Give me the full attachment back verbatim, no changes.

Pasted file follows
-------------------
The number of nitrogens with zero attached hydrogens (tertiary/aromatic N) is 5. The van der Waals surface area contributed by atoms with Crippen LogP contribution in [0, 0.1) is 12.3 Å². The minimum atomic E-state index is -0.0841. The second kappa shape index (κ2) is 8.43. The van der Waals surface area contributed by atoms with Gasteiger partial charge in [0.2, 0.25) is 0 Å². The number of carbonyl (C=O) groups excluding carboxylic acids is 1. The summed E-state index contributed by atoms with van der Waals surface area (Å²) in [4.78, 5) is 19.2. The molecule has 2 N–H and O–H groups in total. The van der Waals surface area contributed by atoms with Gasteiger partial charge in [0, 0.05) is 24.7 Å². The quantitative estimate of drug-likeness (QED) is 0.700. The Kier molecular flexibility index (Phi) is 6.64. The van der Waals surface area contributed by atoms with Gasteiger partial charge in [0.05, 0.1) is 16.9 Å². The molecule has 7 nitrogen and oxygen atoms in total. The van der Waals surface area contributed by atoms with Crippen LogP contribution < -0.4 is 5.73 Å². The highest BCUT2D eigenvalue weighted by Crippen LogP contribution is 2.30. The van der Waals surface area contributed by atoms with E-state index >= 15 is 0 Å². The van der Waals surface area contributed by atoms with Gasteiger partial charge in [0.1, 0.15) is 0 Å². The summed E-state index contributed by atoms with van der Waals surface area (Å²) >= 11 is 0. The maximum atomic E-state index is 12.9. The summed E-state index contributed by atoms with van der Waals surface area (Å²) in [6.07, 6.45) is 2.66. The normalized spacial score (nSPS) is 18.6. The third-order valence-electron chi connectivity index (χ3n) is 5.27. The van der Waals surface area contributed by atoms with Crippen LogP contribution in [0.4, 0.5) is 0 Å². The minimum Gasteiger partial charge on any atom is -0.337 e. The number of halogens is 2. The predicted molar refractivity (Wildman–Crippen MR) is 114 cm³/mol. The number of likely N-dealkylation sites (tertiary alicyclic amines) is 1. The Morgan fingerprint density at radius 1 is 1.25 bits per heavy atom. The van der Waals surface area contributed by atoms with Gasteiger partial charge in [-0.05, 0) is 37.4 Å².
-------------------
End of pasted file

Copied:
The number of nitrogens with zero attached hydrogens (tertiary/aromatic N) is 5. The van der Waals surface area contributed by atoms with Crippen LogP contribution in [0, 0.1) is 12.3 Å². The minimum atomic E-state index is -0.0841. The second kappa shape index (κ2) is 8.43. The van der Waals surface area contributed by atoms with Gasteiger partial charge in [0.2, 0.25) is 0 Å². The number of carbonyl (C=O) groups excluding carboxylic acids is 1. The summed E-state index contributed by atoms with van der Waals surface area (Å²) in [4.78, 5) is 19.2. The molecule has 2 N–H and O–H groups in total. The van der Waals surface area contributed by atoms with Gasteiger partial charge in [0, 0.05) is 24.7 Å². The quantitative estimate of drug-likeness (QED) is 0.700. The Kier molecular flexibility index (Phi) is 6.64. The van der Waals surface area contributed by atoms with Gasteiger partial charge in [0.05, 0.1) is 16.9 Å². The molecule has 7 nitrogen and oxygen atoms in total. The van der Waals surface area contributed by atoms with Crippen LogP contribution < -0.4 is 5.73 Å². The highest BCUT2D eigenvalue weighted by Crippen LogP contribution is 2.30. The van der Waals surface area contributed by atoms with E-state index >= 15 is 0 Å². The van der Waals surface area contributed by atoms with Gasteiger partial charge in [0.1, 0.15) is 0 Å². The summed E-state index contributed by atoms with van der Waals surface area (Å²) >= 11 is 0. The maximum atomic E-state index is 12.9. The summed E-state index contributed by atoms with van der Waals surface area (Å²) in [6.07, 6.45) is 2.66. The normalized spacial score (nSPS) is 18.6. The third-order valence-electron chi connectivity index (χ3n) is 5.27. The van der Waals surface area contributed by atoms with Crippen LogP contribution in [0.4, 0.5) is 0 Å². The minimum Gasteiger partial charge on any atom is -0.337 e. The number of halogens is 2. The predicted molar refractivity (Wildman–Crippen MR) is 114 cm³/mol. The number of likely N-dealkylation sites (tertiary alicyclic amines) is 1. The Morgan fingerprint density at radius 1 is 1.25 bits per heavy atom. The van der Waals surface area contributed by atoms with Gasteiger partial charge in [-0.05, 0) is 37.4 Å².